Tuesday, December 13, 2011
I have known Alyson for a long time. I have read every book she has written. I have read some of her stories twice. I have treasured every email, learned what she has generously taught me, savored the quality of her—no fair-weather friend, this Alyson Hagy. She is always there, she is never self-important, she takes time even though I am not entirely sure how she finds a speck of time, for she is as deeply involved in the life of the creative writing department of University of Wyoming (Laramie) as she is in the university's sports program. She snow shoes and plays championship tennis on the side. She celebrates students, other writers, townsfolk, horsefolk. She also writes books.
Oh, good Lord, does she write books.
My entire mood changed as I read the opening pages of Boleto. My heart beat slowed. For once again Alyson is doing something new with language, she is pulling me in, she is calming me with the tremendous grace of her talent. I recalled the tone of Kent Haruf's Plainsong as I read, one of my all-time most favorite books. I thought of how Alyson never stays in one place, is never happy with a single note, is perpetually tempted by language.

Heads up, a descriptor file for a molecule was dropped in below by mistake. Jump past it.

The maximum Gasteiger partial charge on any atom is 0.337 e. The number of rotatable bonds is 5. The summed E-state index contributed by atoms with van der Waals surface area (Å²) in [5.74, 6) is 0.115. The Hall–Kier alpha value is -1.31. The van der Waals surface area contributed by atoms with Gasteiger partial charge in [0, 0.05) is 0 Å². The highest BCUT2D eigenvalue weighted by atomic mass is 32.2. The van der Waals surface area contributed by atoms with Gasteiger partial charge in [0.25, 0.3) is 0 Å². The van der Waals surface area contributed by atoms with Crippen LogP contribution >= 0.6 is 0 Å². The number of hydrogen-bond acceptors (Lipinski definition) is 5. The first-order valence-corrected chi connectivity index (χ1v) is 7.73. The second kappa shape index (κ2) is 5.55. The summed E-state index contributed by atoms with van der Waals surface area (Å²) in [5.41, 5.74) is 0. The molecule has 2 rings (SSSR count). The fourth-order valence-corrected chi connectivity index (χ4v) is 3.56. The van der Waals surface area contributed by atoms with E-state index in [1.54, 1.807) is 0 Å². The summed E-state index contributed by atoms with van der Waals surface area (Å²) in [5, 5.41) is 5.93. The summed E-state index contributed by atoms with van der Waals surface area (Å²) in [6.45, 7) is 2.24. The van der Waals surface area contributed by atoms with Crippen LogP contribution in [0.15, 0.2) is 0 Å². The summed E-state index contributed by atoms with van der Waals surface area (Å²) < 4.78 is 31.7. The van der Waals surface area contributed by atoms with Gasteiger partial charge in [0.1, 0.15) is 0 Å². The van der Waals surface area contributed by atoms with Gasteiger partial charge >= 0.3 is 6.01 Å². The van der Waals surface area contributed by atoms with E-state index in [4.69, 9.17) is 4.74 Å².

Here, for the time being, are the opening sentences of Boleto. You are going to hear so much more about this book. And not just from me, I swear.
She was a gift, though he did not think of her that way for a long time. He paid twelve hundred dollars for her, money that came straight from his single account at Cabin Valley Bank. She was halter broke, and trailer broke, and she had been wormed for the spring.... He knew twelve hundred dollars was a bargain for a strong-legged filly with papers. He knew that even before he saw her.Yes, reading Alyson Hagy is breathing.